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Apostolic Movement

St. Joseph inspires us to live with joy the Holy Family’s ideal

Sister. M. Ana Paula Ramos Hyppólito - Brazil

Joseph, a just, silent and unknown man. He is so discreet that he insists on remaining in the background and letting all the light shine only for Jesus and Mary. He stays behind, in silence. But today we want his shining light to ignite us. We want to reveal a little of his brightness and contemplate the growth of his importance in our Schoenstatt Family, the importance our Father and Founder gave him.

In 1928, Father Joseph Kentenich reviewed the history of the devotion to St. Joseph in the Catholic Church: “The Church also experienced a growth in this sense, in the devotion to St. Joseph. From the theological point of view, there was still a long way to go before the veneration of St. Joseph penetrated more deeply into the whole Church. The veneration of St. Joseph came about earlier in the East than in the West. Reichenau’s martyrology dated around 1850, mentions St. Joseph for the first time. The mystics and theologians from end of the Middle Ages began to deal with his place in the history of salvation. It was not until 1479 that his feast was included in the Roman breviary”.

Father Kentenich adds: “In the history of the Church, wasn’t St. Joseph also neglected? In the fourth century  paintings of him began to be made and his figure became more exposed. It wan’t until the 19th century, the century in which Mary was profoundly venerated, that the Holy Spirit intervened so that St. Joseph would be given  a central standing and would be solemnly acknowledged as the protector of the Church”.

Our Father and Founder always sees St. Joseph in perfect unity with Mary. That is why he expressed in 1950 that “God speaks through situations.” Could it be that the Blessed Mother, through actual facts, wants to call our attention to St. Joseph?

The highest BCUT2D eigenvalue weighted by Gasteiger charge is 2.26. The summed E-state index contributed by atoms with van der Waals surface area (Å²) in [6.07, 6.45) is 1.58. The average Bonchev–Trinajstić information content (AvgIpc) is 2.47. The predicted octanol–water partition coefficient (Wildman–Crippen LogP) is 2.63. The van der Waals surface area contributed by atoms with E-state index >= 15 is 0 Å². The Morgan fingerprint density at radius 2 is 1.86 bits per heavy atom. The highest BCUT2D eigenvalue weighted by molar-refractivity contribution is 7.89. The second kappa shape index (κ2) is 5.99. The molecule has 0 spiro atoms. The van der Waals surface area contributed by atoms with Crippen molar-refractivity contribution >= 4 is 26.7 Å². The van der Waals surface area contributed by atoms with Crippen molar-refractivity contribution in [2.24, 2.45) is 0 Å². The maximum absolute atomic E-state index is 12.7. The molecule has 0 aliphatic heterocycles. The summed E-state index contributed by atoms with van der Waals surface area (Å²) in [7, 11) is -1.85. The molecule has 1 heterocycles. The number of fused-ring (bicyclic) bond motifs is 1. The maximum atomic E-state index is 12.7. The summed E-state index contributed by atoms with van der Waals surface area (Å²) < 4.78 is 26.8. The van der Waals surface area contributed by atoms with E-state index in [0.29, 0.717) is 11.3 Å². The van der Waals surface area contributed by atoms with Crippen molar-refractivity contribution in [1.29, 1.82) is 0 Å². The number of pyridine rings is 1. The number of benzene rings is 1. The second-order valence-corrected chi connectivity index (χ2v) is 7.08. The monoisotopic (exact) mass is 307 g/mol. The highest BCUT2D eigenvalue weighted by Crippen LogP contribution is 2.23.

From Schoenstatt’s origins

At the beginning of our Schoenstatt Family’s history we faced great difficulties, so, trust in St. Joseph’s help was naturally fostered. In 1950 the Founder spoke of the fortunate fact that “St. Joseph – since we proclaimed him as administrator of all our financial concerns – has fulfilled his task brilliantly”.


St. Joseph’s organic vision in Schoenstatt

Father Kentenich then adds:  “With this, we not only put ourselves on the same level as the Church, but somehow we surpass it, above all because of the organic vision of the figure of St. Joseph and the integral way of worshipping him. We do not venerate him only in one particular sense or another, only as protector of the inner life and purity, only as builder, or only as minister of economy. This broadness gives a special character to the devotion to St. Joseph in our Family”.

The way we worship St. Joseph in Schoenstatt, as referenced by Father Kentenich, is wide-ranging. Our founder presents several characteristics of Mary’s husband. St. Joseph is the one who loved the Blessed Mother the most and was her faithful husband; he is also Jesus’s father, who protects and educates him; therefore, Joseph is a model as head of the family, a model of a father, husband, companion, with all the virtues needed to be part of the Holy Family.

Father Kentenich also expresses how God acts through “secondary causes”. In the history of salvation, Jesus is the main character and Mary is the one who gives her “yes” so that this story becomes a reality. But it’s St. Joseph, a “secondary” character in the story, who becomes the head of the family. Even in his smallness, he becomes a key figure in the salvation of humanity.